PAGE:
If I Were Running A Company…Abolishing the Job Description

There has been a lot of talk recently about job descriptions and almost all of them are not favorable. You can read the sample of the hatred job descriptions here and here.

I agree with most of the blog posts that job descriptions are long, restricted, and don’t describe the realities of the job. Sometimes it’s a pain to read these job descriptions and to be fair, I’m guilty of it myself.

What I don’t agree with is the “job description 2.0” is the next best thing. Yes, everything is going mobile, video, and big data, but does that really tell about the job? If the company is purely telecommuting, then yes. However, most of the jobs out there have you commuting to a physical building. Video and mobile only works if the person does not have the time going to the place. Although video and mobile job descriptions are the next step, it can be still manipulated because the organization still controls the content on what you are seeing.

So what to do with job descriptions? Let’s admit what job descriptions are: minimal requirements for the job. They are not supposed to give a realistic view of the job because people interpret job descriptions differently. It’s a low barrier entry so it can attract “qualified” candidates. That is why it is important you go above and beyond on your resume/Linkedin profile and cover letter to get the recruiter/hiring manager’s attention and I don’t mean pictures or fancy fonts.

So what is the best method to build a job description? Two words: Open House!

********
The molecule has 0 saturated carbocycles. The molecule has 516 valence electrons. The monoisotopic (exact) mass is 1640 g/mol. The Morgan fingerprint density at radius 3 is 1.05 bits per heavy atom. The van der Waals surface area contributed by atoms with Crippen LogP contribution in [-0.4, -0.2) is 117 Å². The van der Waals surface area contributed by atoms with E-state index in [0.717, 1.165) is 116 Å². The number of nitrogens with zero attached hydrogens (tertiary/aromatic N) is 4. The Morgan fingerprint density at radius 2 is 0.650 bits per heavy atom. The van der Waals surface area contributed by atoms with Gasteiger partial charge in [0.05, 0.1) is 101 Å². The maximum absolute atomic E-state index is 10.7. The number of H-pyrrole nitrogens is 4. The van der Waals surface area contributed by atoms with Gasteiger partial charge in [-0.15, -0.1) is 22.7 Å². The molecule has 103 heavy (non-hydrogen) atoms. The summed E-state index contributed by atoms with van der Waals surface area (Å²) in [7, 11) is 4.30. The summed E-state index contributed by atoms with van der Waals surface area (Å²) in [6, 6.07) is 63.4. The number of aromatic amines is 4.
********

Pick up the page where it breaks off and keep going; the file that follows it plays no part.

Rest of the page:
Open house covers so many things about recruiting: meeting face-to-face with potential employees, going to their offices and see the inter-workings of the company and your department, you have a list of people who attend the event and can source them, and prospects can ask questions about the job and the company on the spot.

Before graduating college, I attended an open house for NPR for an HR internship in the summer. I did meet with recruiters at my college job fair, but going to their building and see their operations that made me think, “Yeah, I want to work here.” A few months later, I got the internship.

The downside of an open house is it takes time and effort to execute it. My recommendation is doing it 3-4 times a year. If you have a single office shared by other companies in the building, collaborate with them to have a building open house so people can visit other companies in that building.

Should job descriptions need to be abolished? No. Think of job descriptions as a form of media. Movies and televisions are supposed to entertain at your own home or local movie theatres. That is what most job descriptions are: attract you to apply. If you want a realistic job description, go take the stage and see the craftsmanship of the work first hand. That is the best job description.

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